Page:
Canucks Cripple U-Boat, Hoist White Ensign,
Boarders and Nazis Both Swim As Raider Sinks
Details of a dashing action in the North Atlantic more than a year ago when officers and men from three Canadian corvettes boarded a badly-battered German sub and tried to "bring her back alive," have been revealed by the Navy.
Sinking of the sub, in a lengthy action that involved five Canadian warships, was announced previously, but to-day the RCN disclosed for the first time the story of how Canadians attempted to raise the White Ensign -- only to find her too seriously damaged to stay afloat and also to find that she lacked a flag-staff so that no flag could be raised.
The attack involved chilly swims in the North Atlantic for crewmen of HMCS Chilliwack, Fennel and St. Catharines, all of which sent whalers along side the injured sub, and the whalers later capsized -- but no Canadian lives were lost and 39 Nazis were rescued from the sea.
"Fire-ball" of the whole incident, according to Lt.-Cdr. Tony Coughlin, RCNVR, Commanding officer of the Chilliwack, was Signalman Jack Starr of Winnipeg, who has been awarded the Distinguished Service Medal for his part in the attempt.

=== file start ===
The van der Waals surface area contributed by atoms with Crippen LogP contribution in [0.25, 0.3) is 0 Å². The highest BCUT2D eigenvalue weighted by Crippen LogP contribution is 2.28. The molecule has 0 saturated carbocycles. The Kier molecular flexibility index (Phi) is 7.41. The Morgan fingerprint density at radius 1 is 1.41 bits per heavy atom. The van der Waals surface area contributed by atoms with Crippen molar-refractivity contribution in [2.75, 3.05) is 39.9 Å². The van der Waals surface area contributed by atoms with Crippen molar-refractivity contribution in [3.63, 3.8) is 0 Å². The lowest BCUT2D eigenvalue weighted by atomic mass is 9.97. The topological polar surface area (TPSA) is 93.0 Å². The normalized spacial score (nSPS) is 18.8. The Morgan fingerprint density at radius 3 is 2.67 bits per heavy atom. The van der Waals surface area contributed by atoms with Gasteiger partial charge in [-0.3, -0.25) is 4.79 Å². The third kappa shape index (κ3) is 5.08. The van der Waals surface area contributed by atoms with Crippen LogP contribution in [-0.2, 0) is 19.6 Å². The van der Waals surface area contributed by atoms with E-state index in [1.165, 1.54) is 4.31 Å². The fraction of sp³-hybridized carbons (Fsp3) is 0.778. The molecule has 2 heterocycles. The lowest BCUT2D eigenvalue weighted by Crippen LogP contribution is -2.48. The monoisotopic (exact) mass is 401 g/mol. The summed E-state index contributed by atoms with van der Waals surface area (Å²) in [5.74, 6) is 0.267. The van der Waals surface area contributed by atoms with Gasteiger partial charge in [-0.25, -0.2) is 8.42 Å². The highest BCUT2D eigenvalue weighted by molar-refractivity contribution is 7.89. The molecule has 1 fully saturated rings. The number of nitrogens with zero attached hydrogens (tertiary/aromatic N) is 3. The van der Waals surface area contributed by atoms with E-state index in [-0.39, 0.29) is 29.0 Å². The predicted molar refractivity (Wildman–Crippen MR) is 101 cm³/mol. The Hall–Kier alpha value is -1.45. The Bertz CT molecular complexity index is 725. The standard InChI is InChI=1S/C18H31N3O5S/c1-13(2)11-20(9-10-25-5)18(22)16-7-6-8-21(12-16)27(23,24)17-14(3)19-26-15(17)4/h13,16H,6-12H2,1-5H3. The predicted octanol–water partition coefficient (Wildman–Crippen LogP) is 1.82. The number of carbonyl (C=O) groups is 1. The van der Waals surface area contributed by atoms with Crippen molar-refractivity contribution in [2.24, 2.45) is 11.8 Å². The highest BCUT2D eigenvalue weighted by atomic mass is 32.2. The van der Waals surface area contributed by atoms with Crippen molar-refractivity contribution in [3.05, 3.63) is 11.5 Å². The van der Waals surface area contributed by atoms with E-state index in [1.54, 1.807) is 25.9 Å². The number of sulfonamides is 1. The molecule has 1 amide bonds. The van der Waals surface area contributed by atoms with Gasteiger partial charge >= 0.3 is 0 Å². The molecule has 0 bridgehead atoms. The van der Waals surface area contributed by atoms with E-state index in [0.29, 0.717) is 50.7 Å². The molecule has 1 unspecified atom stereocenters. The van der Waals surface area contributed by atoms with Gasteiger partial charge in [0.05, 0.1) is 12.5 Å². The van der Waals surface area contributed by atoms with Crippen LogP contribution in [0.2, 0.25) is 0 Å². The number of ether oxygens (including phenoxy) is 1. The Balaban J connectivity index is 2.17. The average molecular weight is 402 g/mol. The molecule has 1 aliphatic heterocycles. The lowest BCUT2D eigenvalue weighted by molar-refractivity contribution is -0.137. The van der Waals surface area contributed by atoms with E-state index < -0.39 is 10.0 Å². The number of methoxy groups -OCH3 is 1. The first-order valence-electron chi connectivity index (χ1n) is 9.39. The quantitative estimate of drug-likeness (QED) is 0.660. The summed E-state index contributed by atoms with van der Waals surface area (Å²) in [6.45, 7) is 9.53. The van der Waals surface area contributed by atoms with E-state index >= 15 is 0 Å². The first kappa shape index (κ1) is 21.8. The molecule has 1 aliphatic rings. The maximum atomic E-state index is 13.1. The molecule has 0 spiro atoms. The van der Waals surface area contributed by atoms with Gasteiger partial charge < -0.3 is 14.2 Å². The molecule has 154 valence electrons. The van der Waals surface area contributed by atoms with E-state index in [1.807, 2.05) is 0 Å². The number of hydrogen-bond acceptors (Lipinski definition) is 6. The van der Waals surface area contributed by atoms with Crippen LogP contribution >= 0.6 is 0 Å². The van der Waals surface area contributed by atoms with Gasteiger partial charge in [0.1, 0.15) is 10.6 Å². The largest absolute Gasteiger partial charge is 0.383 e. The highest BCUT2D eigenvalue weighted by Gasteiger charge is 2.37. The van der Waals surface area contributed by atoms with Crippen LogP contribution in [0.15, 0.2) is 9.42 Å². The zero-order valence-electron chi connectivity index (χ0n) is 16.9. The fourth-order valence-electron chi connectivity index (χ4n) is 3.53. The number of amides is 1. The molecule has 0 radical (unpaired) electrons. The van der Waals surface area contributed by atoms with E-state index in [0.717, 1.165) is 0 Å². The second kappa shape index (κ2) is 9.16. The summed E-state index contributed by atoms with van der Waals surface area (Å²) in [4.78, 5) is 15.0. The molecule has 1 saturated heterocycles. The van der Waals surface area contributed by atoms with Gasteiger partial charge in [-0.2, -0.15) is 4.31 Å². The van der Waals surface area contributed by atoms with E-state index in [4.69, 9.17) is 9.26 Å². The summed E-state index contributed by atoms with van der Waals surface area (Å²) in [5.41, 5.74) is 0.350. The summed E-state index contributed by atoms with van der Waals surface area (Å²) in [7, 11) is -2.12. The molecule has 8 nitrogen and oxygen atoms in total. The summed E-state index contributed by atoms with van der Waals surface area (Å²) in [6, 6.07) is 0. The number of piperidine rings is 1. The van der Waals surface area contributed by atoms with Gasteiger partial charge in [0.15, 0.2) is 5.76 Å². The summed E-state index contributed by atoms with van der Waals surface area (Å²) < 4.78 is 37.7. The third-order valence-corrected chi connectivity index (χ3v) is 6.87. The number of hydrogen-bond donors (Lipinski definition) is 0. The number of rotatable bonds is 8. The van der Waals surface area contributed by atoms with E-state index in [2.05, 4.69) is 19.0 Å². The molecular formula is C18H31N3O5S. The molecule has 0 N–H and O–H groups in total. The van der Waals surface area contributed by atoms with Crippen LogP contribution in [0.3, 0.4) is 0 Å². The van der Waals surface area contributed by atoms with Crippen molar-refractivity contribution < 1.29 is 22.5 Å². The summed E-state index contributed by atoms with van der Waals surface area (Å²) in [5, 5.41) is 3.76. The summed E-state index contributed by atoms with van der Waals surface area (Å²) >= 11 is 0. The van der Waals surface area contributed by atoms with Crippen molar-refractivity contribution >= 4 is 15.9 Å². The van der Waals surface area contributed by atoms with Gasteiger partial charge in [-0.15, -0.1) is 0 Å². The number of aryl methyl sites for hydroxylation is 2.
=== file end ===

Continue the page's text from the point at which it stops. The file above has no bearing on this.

The whole thing started when a U-boat was detected near a convoy that the three corvettes, along with other Canadian ships, were escorting.
The sub surfaced near Chilliwack, and Lt.-Cdr. Coughlin, who was standing on the bridge spotted the undersea raider dead ahead.
"Man that ruddy Oerlikon!" he shouted to Signalman Starr who was on duty on the bridge.
"I'd never fired an Oerlikon In my life," Starr grinned, "but I leaped to lhe port bridge and fired like hell. It was easy to handle, and I could see my bursts hitting right on the conning tower."
Soon lhe entire armament of the corvette was brought to bear on the surfaced sub, and Nazi crew members who attempted to man their own guns were cut down. When a regular gunner took over from Starr, he snatched up a rifle and kept on pumping bullets into the U-boat.
Then the order came "Away Sea-boat," as Chilliwack prepared to lower a whaler and send a boarding party to the enemy craft.
Starr grabbed a White Ensign from the bunting locker and leaped into the boat. Lt. Tim Dunn RCNVR. of Quebec City, was in charge of the boat and he found that the sea had risen so high that it was almost impossible to get his whaler alongside the Nazi. On the third try, the whaler swamped, and her crew had to swim aboard the U-boat.
One of the first to get aboard was Sub-Lt. Tom Atherton of Parry Sound, who seized a Sten gun and went to the entrance hatch on the conning tower.
"I met a German just coming up the hatch," he related. "At first he refused to go down ahead of me, but he changed his mind when threatened with the gun."
Below in the sub, things were in a mess. Chlorine fumes were bad, there was no air, and as Sub-Lt. Atherton's flashlight had gone out, he had to grope around in the dark.
When he went back upon deck again, he found the members of the whaler crew floating around in the sea -- so he helped pull them aboard. Then he sat down to take off his boots -- and a big sea washed him over the side.